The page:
Warning: This approach by itself can be limiting and can take a lot of practice. It is a valid approach that many people use, but it will require a lot of chord shapes under your fingers. You may not want to use the same chord shape multiple times, which means you will need variations of the same chord as well.

 

Eventually you will combine these 2 techniques and have many options to make a great chord melody. There are many ways that one can expand upon these and make them more interesting. There are also other valid approaches to playing chord melodies. Check back for up coming lessons on chord melodies.

Chord Melody Basics and Introduction

 

A chord melody is exactly what the name describes. The Chords of a song and the melody of a song played at the same time. This is a style of music all on its own, but often times it is used for jazz tunes. Almost any song can be played as a chord melody, but some make for a better arrangement than others. Let’s take a look at some things that make a song worthy of playing as a chord melody.

 

1)      Easy melodies. This typically means a slower melody with fewer notes. If a song has a melody with lots of long fast lines in it, it may not be the most friendly to this style of playing.

2)      Longer songs. I am not suggesting that a blues cannot be turned into a chord melody, but why? If a song is short, the essence of the style is missed. A lot of the beauty of a chord melody is that it doesn’t end too soon.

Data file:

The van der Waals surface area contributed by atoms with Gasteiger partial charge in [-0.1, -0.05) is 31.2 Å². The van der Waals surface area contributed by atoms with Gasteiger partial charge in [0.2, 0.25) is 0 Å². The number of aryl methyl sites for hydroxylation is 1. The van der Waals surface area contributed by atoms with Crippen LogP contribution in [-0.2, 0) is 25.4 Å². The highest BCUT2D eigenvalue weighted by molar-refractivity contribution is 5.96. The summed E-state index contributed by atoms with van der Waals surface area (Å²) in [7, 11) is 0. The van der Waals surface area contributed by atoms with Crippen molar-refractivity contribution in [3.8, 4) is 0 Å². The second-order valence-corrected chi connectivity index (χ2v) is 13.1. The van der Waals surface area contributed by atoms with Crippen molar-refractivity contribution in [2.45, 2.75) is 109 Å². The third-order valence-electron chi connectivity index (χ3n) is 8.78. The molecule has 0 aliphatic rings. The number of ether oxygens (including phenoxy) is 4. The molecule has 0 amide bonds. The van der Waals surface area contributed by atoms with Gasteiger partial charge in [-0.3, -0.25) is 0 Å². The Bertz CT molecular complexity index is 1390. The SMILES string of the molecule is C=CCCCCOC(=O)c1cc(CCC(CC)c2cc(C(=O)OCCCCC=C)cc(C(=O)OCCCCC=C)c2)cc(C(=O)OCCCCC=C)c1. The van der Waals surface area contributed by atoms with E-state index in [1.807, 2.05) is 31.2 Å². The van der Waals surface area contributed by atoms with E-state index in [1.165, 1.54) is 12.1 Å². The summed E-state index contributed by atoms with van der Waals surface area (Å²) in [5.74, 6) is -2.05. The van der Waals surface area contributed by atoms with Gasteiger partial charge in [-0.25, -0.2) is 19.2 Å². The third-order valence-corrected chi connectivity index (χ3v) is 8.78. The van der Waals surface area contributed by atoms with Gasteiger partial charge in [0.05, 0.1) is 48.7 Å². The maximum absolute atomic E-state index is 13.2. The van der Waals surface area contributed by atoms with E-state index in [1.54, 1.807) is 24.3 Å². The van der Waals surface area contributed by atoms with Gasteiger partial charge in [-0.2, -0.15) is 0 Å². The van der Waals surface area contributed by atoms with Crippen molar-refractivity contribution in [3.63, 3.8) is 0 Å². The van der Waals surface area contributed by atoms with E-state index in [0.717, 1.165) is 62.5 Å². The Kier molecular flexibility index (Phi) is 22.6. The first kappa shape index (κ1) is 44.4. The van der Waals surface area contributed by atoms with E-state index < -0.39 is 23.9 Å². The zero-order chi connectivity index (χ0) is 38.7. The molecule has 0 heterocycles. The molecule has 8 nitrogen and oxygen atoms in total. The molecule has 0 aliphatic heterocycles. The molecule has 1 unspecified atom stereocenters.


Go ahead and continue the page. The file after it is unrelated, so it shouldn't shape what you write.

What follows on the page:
3)      Chord changes. Chord changes make songs typically more interesting. I am not saying that you cannot harmonize a song that is modal (1 chord), rather It is easier to start out with a song with built in interest.

4)      Any style. Any song in any style of music can be made into a chord melody.

 

Now we know what type of songs make good chord melodies. You may be wondering what rules go into making a chord melody. This is very simple. Let’s look at the rules.

1)      Play the Melody. Preferably an octave higher than written. This means that you will need to work out (or sight read) the melody on the top 4 strings. As a rule of thumb, melodies sound bad on the lowest 2 strings. (There are exceptions)

2)      Harmonize certain notes in your chord melody. Without any kind of harmony in the background, it is just called a “melody”.

 

We have covered the essence of what a chord melody is. We have talked about picking a good chord melody song, and we discussed the rules of a chord melody. If you follow on to the next lessons on chord melodies you will find specific techniques that you can use to create chord melodies. Next Lesson. Good luck!